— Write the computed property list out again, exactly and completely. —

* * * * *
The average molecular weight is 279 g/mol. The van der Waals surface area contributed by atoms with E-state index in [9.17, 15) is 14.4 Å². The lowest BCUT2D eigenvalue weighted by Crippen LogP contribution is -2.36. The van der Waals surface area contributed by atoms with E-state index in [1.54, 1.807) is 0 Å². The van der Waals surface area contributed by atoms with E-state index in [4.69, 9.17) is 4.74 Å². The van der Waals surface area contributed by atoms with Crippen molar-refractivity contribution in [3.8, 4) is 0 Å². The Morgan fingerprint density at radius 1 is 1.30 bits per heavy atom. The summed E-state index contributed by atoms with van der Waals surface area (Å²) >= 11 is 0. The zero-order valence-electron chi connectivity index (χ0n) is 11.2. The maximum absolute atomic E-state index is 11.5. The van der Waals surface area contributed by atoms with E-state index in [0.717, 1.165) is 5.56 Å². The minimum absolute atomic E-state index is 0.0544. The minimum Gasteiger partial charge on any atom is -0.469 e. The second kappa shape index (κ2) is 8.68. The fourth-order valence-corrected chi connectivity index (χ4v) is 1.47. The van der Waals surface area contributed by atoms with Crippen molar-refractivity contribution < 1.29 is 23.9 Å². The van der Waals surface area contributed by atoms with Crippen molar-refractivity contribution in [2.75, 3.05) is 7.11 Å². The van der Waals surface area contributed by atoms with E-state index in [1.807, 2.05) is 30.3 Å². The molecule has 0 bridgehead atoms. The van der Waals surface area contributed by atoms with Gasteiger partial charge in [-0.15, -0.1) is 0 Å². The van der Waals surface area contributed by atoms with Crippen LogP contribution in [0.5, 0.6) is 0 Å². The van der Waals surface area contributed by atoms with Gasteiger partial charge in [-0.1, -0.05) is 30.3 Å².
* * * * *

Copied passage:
The average molecular weight is 279 g/mol. The van der Waals surface area contributed by atoms with E-state index in [9.17, 15) is 14.4 Å². The lowest BCUT2D eigenvalue weighted by Crippen LogP contribution is -2.36. The van der Waals surface area contributed by atoms with E-state index in [1.54, 1.807) is 0 Å². The van der Waals surface area contributed by atoms with E-state index in [4.69, 9.17) is 4.74 Å². The van der Waals surface area contributed by atoms with Crippen molar-refractivity contribution in [3.8, 4) is 0 Å². The Morgan fingerprint density at radius 1 is 1.30 bits per heavy atom. The summed E-state index contributed by atoms with van der Waals surface area (Å²) >= 11 is 0. The zero-order valence-electron chi connectivity index (χ0n) is 11.2. The maximum absolute atomic E-state index is 11.5. The van der Waals surface area contributed by atoms with E-state index in [0.717, 1.165) is 5.56 Å². The minimum absolute atomic E-state index is 0.0544. The minimum Gasteiger partial charge on any atom is -0.469 e. The second kappa shape index (κ2) is 8.68. The fourth-order valence-corrected chi connectivity index (χ4v) is 1.47. The van der Waals surface area contributed by atoms with Crippen molar-refractivity contribution < 1.29 is 23.9 Å². The van der Waals surface area contributed by atoms with Crippen molar-refractivity contribution in [2.75, 3.05) is 7.11 Å². The van der Waals surface area contributed by atoms with E-state index in [1.807, 2.05) is 30.3 Å². The molecule has 0 bridgehead atoms. The van der Waals surface area contributed by atoms with Gasteiger partial charge in [-0.15, -0.1) is 0 Å². The van der Waals surface area contributed by atoms with Crippen LogP contribution in [0.5, 0.6) is 0 Å². The van der Waals surface area contributed by atoms with Gasteiger partial charge in [-0.1, -0.05) is 30.3 Å².